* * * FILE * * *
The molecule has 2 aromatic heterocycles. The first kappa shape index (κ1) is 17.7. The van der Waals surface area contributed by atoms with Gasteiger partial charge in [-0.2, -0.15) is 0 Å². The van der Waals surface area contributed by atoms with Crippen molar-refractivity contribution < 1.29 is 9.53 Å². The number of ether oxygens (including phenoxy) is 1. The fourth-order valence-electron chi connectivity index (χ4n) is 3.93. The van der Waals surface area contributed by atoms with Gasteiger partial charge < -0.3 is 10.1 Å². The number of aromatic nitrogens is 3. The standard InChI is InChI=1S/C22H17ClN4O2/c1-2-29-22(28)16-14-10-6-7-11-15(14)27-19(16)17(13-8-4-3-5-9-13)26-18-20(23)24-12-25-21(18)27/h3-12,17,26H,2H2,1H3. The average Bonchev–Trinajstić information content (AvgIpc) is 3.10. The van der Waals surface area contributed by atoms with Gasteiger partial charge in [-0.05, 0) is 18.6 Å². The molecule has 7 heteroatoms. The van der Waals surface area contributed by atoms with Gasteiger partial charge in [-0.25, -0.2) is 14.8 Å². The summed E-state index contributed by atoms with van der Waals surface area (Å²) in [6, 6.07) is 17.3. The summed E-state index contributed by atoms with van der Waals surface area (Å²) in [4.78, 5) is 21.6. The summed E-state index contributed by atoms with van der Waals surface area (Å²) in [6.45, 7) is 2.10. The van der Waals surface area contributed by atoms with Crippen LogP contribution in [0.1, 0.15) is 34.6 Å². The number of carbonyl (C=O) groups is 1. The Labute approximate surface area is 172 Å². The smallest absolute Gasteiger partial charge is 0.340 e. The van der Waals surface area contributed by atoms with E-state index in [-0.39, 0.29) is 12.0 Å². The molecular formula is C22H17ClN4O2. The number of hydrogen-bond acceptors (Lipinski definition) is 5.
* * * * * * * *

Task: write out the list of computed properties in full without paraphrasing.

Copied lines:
The molecule has 2 aromatic heterocycles. The first kappa shape index (κ1) is 17.7. The van der Waals surface area contributed by atoms with Gasteiger partial charge in [-0.2, -0.15) is 0 Å². The van der Waals surface area contributed by atoms with Crippen molar-refractivity contribution < 1.29 is 9.53 Å². The number of ether oxygens (including phenoxy) is 1. The fourth-order valence-electron chi connectivity index (χ4n) is 3.93. The van der Waals surface area contributed by atoms with Gasteiger partial charge < -0.3 is 10.1 Å². The number of aromatic nitrogens is 3. The standard InChI is InChI=1S/C22H17ClN4O2/c1-2-29-22(28)16-14-10-6-7-11-15(14)27-19(16)17(13-8-4-3-5-9-13)26-18-20(23)24-12-25-21(18)27/h3-12,17,26H,2H2,1H3. The average Bonchev–Trinajstić information content (AvgIpc) is 3.10. The van der Waals surface area contributed by atoms with Gasteiger partial charge in [-0.05, 0) is 18.6 Å². The molecule has 7 heteroatoms. The van der Waals surface area contributed by atoms with Gasteiger partial charge in [-0.25, -0.2) is 14.8 Å². The summed E-state index contributed by atoms with van der Waals surface area (Å²) in [6, 6.07) is 17.3. The summed E-state index contributed by atoms with van der Waals surface area (Å²) in [4.78, 5) is 21.6. The summed E-state index contributed by atoms with van der Waals surface area (Å²) in [6.45, 7) is 2.10. The van der Waals surface area contributed by atoms with Crippen LogP contribution in [0.1, 0.15) is 34.6 Å². The number of carbonyl (C=O) groups is 1. The Labute approximate surface area is 172 Å². The smallest absolute Gasteiger partial charge is 0.340 e. The van der Waals surface area contributed by atoms with E-state index in [-0.39, 0.29) is 12.0 Å². The molecular formula is C22H17ClN4O2. The number of hydrogen-bond acceptors (Lipinski definition) is 5.